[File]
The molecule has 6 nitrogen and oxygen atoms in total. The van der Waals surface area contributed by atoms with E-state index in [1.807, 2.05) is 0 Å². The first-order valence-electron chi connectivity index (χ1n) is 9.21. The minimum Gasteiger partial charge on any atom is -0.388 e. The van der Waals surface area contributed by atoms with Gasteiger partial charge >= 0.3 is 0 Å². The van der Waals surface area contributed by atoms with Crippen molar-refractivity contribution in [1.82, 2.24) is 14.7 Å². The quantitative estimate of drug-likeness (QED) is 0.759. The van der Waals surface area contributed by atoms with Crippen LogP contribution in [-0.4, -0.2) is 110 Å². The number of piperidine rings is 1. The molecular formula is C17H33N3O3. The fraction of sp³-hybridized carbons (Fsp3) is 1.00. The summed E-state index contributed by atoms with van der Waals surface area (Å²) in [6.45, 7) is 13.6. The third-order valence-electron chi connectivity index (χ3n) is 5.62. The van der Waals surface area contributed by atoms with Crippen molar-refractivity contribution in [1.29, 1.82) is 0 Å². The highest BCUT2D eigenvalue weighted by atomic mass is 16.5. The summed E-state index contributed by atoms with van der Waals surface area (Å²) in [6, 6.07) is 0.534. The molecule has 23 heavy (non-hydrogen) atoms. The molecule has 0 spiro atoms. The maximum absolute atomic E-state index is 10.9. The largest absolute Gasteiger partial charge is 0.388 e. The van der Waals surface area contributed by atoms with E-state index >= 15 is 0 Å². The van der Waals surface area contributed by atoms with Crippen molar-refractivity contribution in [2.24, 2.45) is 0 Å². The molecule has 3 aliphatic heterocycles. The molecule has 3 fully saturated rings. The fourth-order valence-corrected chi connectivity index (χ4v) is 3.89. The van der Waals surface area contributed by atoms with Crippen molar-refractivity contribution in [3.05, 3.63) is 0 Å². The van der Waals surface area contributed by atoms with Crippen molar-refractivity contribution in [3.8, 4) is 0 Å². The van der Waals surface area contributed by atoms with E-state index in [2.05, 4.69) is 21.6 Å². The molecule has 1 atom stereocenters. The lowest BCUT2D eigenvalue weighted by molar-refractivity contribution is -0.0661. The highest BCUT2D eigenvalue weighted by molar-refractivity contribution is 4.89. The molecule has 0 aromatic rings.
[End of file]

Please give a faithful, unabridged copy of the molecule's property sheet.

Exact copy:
The molecule has 6 nitrogen and oxygen atoms in total. The van der Waals surface area contributed by atoms with E-state index in [1.807, 2.05) is 0 Å². The first-order valence-electron chi connectivity index (χ1n) is 9.21. The minimum Gasteiger partial charge on any atom is -0.388 e. The van der Waals surface area contributed by atoms with Gasteiger partial charge >= 0.3 is 0 Å². The van der Waals surface area contributed by atoms with Crippen molar-refractivity contribution in [1.82, 2.24) is 14.7 Å². The quantitative estimate of drug-likeness (QED) is 0.759. The van der Waals surface area contributed by atoms with Crippen LogP contribution in [-0.4, -0.2) is 110 Å². The number of piperidine rings is 1. The molecular formula is C17H33N3O3. The fraction of sp³-hybridized carbons (Fsp3) is 1.00. The summed E-state index contributed by atoms with van der Waals surface area (Å²) in [6.45, 7) is 13.6. The third-order valence-electron chi connectivity index (χ3n) is 5.62. The van der Waals surface area contributed by atoms with Crippen molar-refractivity contribution in [1.29, 1.82) is 0 Å². The highest BCUT2D eigenvalue weighted by atomic mass is 16.5. The summed E-state index contributed by atoms with van der Waals surface area (Å²) in [6, 6.07) is 0.534. The molecule has 23 heavy (non-hydrogen) atoms. The molecule has 0 spiro atoms. The maximum absolute atomic E-state index is 10.9. The largest absolute Gasteiger partial charge is 0.388 e. The van der Waals surface area contributed by atoms with E-state index >= 15 is 0 Å². The van der Waals surface area contributed by atoms with Crippen molar-refractivity contribution in [2.24, 2.45) is 0 Å². The molecule has 3 aliphatic heterocycles. The molecule has 3 fully saturated rings. The fourth-order valence-corrected chi connectivity index (χ4v) is 3.89. The van der Waals surface area contributed by atoms with Crippen molar-refractivity contribution in [3.05, 3.63) is 0 Å². The van der Waals surface area contributed by atoms with Crippen molar-refractivity contribution in [3.8, 4) is 0 Å². The van der Waals surface area contributed by atoms with E-state index in [2.05, 4.69) is 21.6 Å². The molecule has 1 atom stereocenters. The lowest BCUT2D eigenvalue weighted by molar-refractivity contribution is -0.0661. The highest BCUT2D eigenvalue weighted by molar-refractivity contribution is 4.89. The molecule has 0 aromatic rings.